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This chapter describes the causes of cracking, embrittlement, and low toughness in carbon and low-alloy steels and their differentiating fracture surface characteristics. It discusses the interrelated effects of composition, processing, and microstructure and contributing factors such as hot shortness associated with copper and overheating and burning as occur during forging. It addresses various types of embrittlement, including quench embrittlement, tempered-martensite embrittlement, liquid-metal-induced embrittlement, and hydrogen embrittlement, and concludes with a discussion on high-temperature hydrogen attack and its effect on strength and ductility.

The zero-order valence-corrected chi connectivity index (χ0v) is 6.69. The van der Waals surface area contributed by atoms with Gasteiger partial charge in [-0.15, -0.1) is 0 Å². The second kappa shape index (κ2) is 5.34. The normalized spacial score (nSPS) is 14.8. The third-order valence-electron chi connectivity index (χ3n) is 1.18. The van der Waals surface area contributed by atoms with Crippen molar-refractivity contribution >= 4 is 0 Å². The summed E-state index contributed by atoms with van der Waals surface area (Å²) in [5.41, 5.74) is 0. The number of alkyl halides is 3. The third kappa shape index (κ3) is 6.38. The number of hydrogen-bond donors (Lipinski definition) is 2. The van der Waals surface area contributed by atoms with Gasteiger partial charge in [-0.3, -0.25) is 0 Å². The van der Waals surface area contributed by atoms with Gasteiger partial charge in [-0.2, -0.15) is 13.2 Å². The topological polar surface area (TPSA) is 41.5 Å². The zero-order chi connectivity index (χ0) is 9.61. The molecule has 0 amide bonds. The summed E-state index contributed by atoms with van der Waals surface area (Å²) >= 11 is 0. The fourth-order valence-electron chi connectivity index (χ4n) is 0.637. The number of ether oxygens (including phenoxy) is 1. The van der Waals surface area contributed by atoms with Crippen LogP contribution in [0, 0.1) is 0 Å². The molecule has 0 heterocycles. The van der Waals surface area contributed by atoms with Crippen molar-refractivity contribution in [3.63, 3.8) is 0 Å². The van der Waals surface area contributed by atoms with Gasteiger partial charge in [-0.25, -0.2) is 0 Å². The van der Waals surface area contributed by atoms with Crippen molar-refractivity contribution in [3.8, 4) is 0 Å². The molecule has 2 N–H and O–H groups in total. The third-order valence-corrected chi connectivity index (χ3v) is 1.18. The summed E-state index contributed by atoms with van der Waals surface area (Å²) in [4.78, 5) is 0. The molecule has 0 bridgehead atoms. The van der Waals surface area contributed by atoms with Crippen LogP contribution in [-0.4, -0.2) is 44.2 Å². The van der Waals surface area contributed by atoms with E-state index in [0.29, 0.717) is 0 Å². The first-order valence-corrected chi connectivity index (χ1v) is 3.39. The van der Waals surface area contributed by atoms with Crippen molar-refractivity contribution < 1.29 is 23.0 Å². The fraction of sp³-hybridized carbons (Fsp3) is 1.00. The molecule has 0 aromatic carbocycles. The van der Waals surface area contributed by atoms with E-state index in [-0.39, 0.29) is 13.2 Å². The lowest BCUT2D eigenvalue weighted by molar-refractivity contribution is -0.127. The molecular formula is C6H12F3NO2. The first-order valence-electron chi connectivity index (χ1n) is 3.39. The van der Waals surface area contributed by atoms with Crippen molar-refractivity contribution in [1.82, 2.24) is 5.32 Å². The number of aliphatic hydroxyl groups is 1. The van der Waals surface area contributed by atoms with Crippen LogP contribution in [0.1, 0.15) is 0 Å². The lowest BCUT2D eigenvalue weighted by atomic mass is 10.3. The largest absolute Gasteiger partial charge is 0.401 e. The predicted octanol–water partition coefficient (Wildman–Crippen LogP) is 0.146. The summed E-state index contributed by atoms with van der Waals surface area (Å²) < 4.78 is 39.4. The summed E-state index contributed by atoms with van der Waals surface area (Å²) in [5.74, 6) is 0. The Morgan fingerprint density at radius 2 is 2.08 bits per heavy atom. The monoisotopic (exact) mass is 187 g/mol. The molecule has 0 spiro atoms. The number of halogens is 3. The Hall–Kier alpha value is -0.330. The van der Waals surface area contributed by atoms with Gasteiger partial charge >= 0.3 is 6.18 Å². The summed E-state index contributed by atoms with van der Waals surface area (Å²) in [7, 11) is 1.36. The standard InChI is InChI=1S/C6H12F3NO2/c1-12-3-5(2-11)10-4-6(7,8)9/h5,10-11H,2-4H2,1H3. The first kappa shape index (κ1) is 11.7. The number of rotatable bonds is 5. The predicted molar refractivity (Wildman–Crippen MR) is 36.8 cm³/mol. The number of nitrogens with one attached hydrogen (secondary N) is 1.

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Low Toughness and Embrittlement Phenomena in Steels, Steels: Processing, Structure, and Performance, 2nd ed., By George Krauss, ASM International, 2015, p 439–485,

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